I then compile a list of finalists and submit that to the jury before going public in case I missed something or if anyone feels something shouldn't be on the list; in that case, we would debate their merits and de-merits. Some time over the next week or two after that list appears, we each submit our votes for 1st, 2nd, and 3rd places (and sometimes Honorable Mention) to James Gunn, the Award Chair, who applies a metric to the votes (more points for 1st than 2nd, more for 2nd than 3rd, with Honorable Mention helping break a tie), and submits his calculations to the jury. If anyone notices an error, we correct it. If we find no errors, he then contacts the winner and invites him or her to be a special guest at the Campbell Conference and Awards ceremony to be held in early July.

We have, on occasion, aimed for consensus - and we might do so again - but any time you have a sufficiently diverse group, consensus is tough to achieve. Something I said during the awards ceremony this year is that any of the top three-placing works from any given year could have won the Award with a slight shift in juror opinion, and all of the finalists are worthy books. This is why we announce all three places during the ceremony and list them on the site, and why we list all the finalists - for both the Sturgeon and Campbell.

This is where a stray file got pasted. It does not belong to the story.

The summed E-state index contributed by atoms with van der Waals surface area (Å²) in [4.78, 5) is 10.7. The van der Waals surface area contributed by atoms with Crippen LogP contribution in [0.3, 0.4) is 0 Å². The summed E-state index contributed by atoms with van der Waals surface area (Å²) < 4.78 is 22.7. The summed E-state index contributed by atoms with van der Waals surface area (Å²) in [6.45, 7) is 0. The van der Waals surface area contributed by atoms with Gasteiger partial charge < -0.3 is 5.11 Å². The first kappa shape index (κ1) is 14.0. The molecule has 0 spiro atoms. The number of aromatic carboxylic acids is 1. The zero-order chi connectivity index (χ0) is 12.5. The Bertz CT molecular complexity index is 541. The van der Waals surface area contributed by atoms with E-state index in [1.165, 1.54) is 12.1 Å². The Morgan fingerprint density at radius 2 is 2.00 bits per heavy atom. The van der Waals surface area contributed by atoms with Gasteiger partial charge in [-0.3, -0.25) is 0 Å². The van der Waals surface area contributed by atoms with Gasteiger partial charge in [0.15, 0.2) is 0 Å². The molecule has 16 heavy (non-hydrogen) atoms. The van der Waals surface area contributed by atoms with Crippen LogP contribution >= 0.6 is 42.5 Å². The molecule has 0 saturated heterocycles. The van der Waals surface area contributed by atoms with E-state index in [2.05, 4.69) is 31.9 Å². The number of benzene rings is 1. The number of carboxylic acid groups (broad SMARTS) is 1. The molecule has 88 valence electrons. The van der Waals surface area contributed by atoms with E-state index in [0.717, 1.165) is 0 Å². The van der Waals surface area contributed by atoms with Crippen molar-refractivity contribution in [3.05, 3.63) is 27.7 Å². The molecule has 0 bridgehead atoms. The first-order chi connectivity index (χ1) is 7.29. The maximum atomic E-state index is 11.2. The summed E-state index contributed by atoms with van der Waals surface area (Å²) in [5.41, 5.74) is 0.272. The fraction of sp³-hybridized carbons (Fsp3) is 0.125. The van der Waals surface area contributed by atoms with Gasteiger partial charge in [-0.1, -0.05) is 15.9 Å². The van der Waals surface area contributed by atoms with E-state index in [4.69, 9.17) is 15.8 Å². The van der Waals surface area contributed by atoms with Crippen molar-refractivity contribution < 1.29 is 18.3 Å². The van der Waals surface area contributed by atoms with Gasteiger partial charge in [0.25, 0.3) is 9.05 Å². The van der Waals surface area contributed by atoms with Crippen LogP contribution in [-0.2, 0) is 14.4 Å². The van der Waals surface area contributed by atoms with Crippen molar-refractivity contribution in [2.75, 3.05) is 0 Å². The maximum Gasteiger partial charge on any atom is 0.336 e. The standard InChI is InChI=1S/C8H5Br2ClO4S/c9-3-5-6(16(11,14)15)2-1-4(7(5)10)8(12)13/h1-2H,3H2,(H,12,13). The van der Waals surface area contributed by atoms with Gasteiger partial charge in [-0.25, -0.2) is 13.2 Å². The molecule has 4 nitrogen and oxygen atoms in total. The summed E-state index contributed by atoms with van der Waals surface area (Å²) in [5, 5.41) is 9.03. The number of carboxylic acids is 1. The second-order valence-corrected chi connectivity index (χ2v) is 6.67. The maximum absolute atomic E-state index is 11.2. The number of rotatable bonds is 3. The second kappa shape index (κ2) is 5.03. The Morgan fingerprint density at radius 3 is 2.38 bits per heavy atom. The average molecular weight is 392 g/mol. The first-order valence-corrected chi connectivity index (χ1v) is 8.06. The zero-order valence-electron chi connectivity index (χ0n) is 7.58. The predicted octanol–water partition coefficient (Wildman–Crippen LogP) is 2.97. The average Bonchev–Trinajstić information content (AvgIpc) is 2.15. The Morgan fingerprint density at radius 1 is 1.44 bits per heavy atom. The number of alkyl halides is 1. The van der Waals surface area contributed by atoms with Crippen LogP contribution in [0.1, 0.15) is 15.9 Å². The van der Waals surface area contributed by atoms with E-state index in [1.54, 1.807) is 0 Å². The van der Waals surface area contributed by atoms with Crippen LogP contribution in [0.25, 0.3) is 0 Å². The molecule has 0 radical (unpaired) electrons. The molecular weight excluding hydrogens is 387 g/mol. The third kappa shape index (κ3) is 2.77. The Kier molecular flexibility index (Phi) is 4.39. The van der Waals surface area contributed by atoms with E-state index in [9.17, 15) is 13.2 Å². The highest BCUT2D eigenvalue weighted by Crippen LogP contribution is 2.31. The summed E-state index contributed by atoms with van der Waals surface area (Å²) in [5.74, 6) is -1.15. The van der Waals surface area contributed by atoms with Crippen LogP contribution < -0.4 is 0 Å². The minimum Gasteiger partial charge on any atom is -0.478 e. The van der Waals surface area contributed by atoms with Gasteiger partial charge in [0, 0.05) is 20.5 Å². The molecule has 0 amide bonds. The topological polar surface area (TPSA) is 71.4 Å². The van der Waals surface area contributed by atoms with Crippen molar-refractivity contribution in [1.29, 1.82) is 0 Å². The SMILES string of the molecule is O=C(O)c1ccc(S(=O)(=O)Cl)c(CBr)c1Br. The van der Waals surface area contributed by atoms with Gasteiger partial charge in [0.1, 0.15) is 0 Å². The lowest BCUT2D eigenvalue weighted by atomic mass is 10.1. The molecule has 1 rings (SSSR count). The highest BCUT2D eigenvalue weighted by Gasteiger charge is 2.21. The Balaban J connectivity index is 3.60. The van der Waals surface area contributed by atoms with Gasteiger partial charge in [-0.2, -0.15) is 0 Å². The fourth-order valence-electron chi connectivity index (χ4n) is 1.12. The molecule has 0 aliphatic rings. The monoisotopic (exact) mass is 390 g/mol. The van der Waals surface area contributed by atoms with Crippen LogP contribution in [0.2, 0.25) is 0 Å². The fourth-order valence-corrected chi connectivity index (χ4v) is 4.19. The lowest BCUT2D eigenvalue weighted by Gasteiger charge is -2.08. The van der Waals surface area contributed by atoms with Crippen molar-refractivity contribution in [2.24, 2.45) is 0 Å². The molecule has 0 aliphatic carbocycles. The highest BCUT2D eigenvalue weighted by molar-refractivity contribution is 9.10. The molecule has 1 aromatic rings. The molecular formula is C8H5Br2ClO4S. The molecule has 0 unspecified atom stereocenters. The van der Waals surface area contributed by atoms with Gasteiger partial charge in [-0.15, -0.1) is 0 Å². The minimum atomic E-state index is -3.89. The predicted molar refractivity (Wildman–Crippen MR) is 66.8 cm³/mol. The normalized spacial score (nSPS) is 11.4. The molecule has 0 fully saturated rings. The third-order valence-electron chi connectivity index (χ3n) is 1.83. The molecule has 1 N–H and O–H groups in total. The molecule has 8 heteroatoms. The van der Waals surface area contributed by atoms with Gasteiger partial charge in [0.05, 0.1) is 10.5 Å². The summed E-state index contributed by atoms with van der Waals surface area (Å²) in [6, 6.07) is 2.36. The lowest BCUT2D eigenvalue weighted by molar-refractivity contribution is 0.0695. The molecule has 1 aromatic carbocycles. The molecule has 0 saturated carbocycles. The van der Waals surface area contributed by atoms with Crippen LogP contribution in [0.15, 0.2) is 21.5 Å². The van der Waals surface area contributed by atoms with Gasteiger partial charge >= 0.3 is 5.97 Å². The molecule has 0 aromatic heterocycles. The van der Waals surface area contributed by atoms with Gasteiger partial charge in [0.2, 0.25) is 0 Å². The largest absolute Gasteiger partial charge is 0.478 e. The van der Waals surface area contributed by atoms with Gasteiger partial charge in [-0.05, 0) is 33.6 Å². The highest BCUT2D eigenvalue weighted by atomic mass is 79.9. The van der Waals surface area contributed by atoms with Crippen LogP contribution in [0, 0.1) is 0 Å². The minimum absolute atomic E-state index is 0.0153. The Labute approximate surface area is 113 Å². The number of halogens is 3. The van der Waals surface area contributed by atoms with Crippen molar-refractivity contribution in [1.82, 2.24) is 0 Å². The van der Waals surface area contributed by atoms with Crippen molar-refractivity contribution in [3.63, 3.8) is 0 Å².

I hope this helps!

Best,
Chris
coalescent
Jul. 18th, 2007 04:18 pm (UTC)
Thanks. Just to make sure I'm reading that right, could you confirm/correct a couple of things?

1. The threshold for getting onto the shortlist is one nomination (as with the Tiptree longlist). Is there a maximum/minimum number of titles for the shortlist?

2. You don't reread the shortlisted books before voting (unlike, say, the Clarke jurors).

3. There's just one round of voting, with the winner being the book with the highest numeric score -- which I must admit I'm a bit sceptical about, since it sounds like you could very easily end up with a book that's nobody's first choice winning. That depends a bit on the weighting, of course.
mckitterick
Jul. 18th, 2007 04:27 pm (UTC)
1. Right, it just takes one juror's final nomination. Nominations from publishers or other kinds of early nominations don't affect the list of finalists. No max, but we try to make our nominations match what we consider the best three-to-five, and most of these overlap (thus we don't have 50-book lists of finalists). It seems to work out well - I just counted the finalists that I've been posting since I started listing them, and it's consistently 12-15 books. As far as minimum goes, I doubt we'll ever have fewer than 10 due to the diversity of juror opinion.

2. Often at least some of us do, but by then we've likely read and re-read those works that the jurors have been advocating for months. Some jurors will urge the others to re-read something that they feel should win.

3. If memory serves, only those with winning votes can win the Award due to the way Jim weighs 1st, 2nd, and 3rd. It might be an interesting experiment to run two stages of voting, but I wouldn't be surprised if it didn't change a thing if people are really advocating certain books.

Best,
Chris
pyropyga
Jul. 18th, 2007 04:49 pm (UTC)
Great, thanks for the information.
( 9 comments — Leave a comment )